Tips for drying out PVA filament that has been in a humid environment?
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I've recently discovered that a lot of trouble I've been having with my Ultimaker 3E when printing with PVA support that has been due to the PVA absorbing moisture from the air. I live in the Pacific Northwest and in the wintertime the humidity is very high most of the time.  I stored it in an airtight bag, but apparently that wasn't good enough. The PVA has been popping and crackling during printing, presumably due to vaporizing water in the hot extrusion nozzle. Printing results have been very inconsistent, but got immediately better when I swapped in a new roll of PVA. 
 

I tried drying the old PVA roll in a food drier at 125 F for 12 hours and when I tried printing with that roll I obtained much better results, but it still wasn't as good as the fresh PVA. There was still some popping and crackling and the extruded support looked "hairy," i.e. not quite that clean.

 

Has anybody had success with rejuvenating PVA that has been exposed to atmospheric moisture? Can you share any tips you have?

 

Thanks in advance.

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Mike

We use a food dehydrator for ALL of our filament

We simply toss the rolls inside and turn it up to max which is significantly lower than the alteration point of all commercial filaments and then dry them for 12 hours and IMMEDIATELY remove them to a plastic container that has a series of spool rollers inside and outlets for the filament to exit.  The containers have gaskets so no leaking

The filament is never allowed to see the humidity of Florida it goes from dehydrator (or the new box) then into the container which has 2 pounds of rechargeable desiccant as well as a digital hygrometer inside it than thru PTFE tubing to the extruders of the dedicated printer next in line to be used.  The added length of PTFE does add a BIT to the retraction issues of the printers but they do fine once adjusted

The containers hold about 6 rolls of filament

Hope this helps

Dr. Dave

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Dr. Dave, this is very helpful. In Florida humidity must be a big problem. Do you have any recommendations for the plastic container? Did you make it yourself or purchase it? Is it anything like the PolyBox on Amazon?

https://www.amazon.com/Polymaker-PolyBox-Filament-Filaments-Printing/dp/B075DBPY6F/ref=sr_1_3?ie=UTF8&qid=1526198281&sr=8-3&keywords=printdry

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Mike, we use college kids to run our 3d department they are engineering students or biology majors or sometimes graphic arts majors so they all know CAD design and anatomy but the rest is just winging it :)

We have over 50 printers churning out 3d patient models 24/7 

The containers are self-produced they are basically designed for dog food so they have a seal on the lid.  The hygrometers are cheap and crappy on eBay or Amazon.  The fittings to connect the PTFE tubing is on Thingiverse as well as the roller spool holders I think the later is called TUSH or something similar.  You will need standard roller bearings the type used in fidget spinners 4 per spool again Amazon or eBay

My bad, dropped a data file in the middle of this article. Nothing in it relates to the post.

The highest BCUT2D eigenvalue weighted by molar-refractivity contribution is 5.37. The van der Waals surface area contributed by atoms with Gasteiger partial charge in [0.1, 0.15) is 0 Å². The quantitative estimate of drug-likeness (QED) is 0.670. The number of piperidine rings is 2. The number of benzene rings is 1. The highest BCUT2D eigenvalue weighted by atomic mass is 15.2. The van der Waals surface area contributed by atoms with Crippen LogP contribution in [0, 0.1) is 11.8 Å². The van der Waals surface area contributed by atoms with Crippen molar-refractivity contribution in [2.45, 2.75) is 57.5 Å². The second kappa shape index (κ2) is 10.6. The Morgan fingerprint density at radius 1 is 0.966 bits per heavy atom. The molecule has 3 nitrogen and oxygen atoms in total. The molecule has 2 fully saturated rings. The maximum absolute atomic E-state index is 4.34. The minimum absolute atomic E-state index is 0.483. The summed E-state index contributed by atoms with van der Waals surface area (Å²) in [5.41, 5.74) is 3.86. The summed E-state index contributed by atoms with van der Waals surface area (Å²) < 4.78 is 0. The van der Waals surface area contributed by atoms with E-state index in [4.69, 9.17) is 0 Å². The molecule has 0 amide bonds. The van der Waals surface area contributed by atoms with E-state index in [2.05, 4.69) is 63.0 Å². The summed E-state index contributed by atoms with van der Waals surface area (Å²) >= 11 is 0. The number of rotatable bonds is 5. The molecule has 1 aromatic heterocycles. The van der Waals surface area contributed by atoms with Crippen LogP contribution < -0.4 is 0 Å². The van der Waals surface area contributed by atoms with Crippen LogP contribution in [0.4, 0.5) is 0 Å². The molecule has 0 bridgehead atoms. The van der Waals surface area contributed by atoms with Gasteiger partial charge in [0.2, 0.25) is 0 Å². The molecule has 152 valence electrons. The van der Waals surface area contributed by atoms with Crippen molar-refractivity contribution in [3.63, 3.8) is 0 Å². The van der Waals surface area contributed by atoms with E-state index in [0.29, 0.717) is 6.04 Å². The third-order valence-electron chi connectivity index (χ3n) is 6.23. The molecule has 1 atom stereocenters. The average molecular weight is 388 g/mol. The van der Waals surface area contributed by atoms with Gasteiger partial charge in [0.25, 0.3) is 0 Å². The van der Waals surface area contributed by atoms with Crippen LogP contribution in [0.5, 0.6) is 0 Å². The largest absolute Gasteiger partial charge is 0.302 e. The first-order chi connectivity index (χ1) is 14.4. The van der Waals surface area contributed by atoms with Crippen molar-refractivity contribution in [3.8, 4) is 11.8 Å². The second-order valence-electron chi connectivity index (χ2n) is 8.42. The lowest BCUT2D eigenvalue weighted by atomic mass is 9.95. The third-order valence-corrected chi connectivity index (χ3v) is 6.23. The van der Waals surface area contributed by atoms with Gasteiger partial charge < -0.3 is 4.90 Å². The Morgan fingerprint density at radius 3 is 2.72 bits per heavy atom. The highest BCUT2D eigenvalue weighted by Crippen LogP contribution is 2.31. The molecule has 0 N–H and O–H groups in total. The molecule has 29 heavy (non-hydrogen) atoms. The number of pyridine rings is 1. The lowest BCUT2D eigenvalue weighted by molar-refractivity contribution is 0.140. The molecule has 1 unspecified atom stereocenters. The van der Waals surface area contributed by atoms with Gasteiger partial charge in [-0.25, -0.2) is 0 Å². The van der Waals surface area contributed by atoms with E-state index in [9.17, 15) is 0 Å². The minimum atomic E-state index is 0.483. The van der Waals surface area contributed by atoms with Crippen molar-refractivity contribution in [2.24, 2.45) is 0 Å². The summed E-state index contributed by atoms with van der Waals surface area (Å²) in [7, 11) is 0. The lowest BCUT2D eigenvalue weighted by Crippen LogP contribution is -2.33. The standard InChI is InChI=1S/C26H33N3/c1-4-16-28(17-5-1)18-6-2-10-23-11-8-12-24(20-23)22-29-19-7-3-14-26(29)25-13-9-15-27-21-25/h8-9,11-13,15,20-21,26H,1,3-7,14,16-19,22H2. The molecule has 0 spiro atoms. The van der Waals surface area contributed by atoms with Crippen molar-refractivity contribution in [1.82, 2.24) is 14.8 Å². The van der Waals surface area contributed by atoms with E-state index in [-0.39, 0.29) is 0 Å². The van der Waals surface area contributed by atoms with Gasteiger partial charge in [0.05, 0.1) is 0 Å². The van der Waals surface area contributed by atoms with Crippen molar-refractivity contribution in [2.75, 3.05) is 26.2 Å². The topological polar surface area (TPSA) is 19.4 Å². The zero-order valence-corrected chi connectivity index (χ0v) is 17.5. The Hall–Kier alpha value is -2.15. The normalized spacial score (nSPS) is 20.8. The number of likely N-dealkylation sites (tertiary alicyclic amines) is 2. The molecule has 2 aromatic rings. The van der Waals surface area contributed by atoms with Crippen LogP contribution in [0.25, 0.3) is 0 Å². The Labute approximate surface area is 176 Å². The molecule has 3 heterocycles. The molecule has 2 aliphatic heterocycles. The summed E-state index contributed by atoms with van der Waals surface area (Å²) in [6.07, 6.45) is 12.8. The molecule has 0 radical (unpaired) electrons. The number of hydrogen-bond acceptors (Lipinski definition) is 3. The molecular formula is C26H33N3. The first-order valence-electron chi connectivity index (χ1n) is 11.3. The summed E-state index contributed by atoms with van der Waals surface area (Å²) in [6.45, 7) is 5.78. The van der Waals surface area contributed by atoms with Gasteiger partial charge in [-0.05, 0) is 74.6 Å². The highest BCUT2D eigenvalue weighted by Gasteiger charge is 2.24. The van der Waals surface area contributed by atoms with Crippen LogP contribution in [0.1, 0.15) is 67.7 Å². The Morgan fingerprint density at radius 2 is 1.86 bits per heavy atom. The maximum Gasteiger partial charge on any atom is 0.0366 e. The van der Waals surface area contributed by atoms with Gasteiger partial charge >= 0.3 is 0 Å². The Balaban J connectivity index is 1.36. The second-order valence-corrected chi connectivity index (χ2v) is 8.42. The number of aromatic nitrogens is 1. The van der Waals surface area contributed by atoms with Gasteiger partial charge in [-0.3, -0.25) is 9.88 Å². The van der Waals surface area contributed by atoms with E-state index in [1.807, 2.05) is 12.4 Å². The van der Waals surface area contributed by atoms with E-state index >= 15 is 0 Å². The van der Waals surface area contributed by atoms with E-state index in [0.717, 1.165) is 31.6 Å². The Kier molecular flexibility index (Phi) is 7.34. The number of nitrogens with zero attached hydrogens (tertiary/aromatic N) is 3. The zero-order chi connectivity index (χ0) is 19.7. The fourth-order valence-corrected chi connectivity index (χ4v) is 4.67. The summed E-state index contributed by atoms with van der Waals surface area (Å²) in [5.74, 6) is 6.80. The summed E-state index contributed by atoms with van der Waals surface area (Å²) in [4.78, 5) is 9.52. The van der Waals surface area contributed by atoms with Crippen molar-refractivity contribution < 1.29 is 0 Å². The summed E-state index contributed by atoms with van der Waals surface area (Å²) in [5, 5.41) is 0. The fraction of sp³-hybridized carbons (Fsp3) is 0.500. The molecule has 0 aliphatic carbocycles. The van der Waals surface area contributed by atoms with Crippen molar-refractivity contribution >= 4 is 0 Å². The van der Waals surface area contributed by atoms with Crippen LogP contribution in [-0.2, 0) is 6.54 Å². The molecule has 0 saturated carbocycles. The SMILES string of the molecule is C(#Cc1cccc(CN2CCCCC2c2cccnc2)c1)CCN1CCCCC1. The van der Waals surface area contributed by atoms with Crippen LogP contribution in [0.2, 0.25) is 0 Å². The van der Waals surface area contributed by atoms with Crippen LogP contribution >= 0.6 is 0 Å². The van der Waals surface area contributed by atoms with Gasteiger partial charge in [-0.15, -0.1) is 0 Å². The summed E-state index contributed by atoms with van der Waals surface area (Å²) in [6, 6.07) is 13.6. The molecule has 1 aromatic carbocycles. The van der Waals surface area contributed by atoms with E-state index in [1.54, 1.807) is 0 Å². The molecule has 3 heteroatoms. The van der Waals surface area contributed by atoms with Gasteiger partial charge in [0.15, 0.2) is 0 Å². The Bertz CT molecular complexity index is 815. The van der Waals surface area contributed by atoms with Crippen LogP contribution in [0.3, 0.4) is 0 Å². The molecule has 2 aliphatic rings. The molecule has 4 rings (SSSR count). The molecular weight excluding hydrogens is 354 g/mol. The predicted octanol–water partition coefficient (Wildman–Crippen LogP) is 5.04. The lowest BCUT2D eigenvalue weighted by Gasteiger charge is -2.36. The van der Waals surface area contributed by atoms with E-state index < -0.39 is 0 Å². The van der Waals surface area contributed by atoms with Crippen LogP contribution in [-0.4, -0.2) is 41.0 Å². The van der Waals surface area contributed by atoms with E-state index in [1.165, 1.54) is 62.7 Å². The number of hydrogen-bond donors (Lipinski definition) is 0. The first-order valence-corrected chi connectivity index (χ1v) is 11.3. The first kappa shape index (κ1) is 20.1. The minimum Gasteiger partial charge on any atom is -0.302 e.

Each costs about $25 total and about 3 hours of printing time to print all the parts

The commercial boxes like the one you suggested is a total rip off as are the dedicated filament driers

We bought a REALLY high-end fruit jerky dryer in stainless for like $80 on eBay and it holds several rolls at a time

Sorry I don't have actual links to send you to for the various files and or products but the one is here

https://www.amazon.com/IRIS-Nesting-Airtight-Container-Large/dp/B007RBB6UI/ref=sr_1_5?s=pet-supplies&ie=UTF8&qid=1526232975&sr=1-5&keywords=dog+food+storage

That is the dog food container

Get back to me if you can't find the rest I will get one of the kids to help us out here

Dr. D

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Dr. Dave,
Thanks for the detailed reply. 50 printers!?! I'm shocked because I thought I knew almost everybody that is doing high volume medical 3D printing. I've known the Mayo Clinic radiology people for years, and I don't think even they are doing the kind of volume that you are describing. I'd love to learn more about your operation. Can I message you? Thanks again for your post and being a contributor to the medical 3D printing community. 
Dr. Mike

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If you are a small scale operator (1-2 FDM printers) and you need cheap and reliable solution for your filaments, then you can check CNC Kitchen's Fiament dryer guide.  You can easily use it directly or you can install it on any type of enclosure you're using. All you need is an Ikea plastic box, two bowden connectors,, a PVC tube, a teflon tube and some filament for the 3D printed parts. The cost is under 40 bucks.

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